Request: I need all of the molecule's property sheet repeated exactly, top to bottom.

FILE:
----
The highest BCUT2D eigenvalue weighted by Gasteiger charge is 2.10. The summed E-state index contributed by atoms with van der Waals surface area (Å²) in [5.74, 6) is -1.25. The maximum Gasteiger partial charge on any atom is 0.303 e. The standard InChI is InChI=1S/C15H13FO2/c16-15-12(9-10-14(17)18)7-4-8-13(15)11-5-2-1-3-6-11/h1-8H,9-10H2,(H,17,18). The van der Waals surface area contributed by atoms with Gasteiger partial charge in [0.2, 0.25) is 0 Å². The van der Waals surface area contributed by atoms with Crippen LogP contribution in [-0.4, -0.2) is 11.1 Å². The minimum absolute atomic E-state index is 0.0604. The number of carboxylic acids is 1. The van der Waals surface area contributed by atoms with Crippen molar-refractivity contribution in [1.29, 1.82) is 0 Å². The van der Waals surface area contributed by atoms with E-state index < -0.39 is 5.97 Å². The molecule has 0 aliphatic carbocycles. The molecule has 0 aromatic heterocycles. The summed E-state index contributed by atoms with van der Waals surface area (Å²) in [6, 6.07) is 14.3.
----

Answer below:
The highest BCUT2D eigenvalue weighted by Gasteiger charge is 2.10. The summed E-state index contributed by atoms with van der Waals surface area (Å²) in [5.74, 6) is -1.25. The maximum Gasteiger partial charge on any atom is 0.303 e. The standard InChI is InChI=1S/C15H13FO2/c16-15-12(9-10-14(17)18)7-4-8-13(15)11-5-2-1-3-6-11/h1-8H,9-10H2,(H,17,18). The van der Waals surface area contributed by atoms with Gasteiger partial charge in [0.2, 0.25) is 0 Å². The van der Waals surface area contributed by atoms with Crippen LogP contribution in [-0.4, -0.2) is 11.1 Å². The minimum absolute atomic E-state index is 0.0604. The number of carboxylic acids is 1. The van der Waals surface area contributed by atoms with Crippen molar-refractivity contribution in [1.29, 1.82) is 0 Å². The van der Waals surface area contributed by atoms with E-state index < -0.39 is 5.97 Å². The molecule has 0 aliphatic carbocycles. The molecule has 0 aromatic heterocycles. The summed E-state index contributed by atoms with van der Waals surface area (Å²) in [6, 6.07) is 14.3.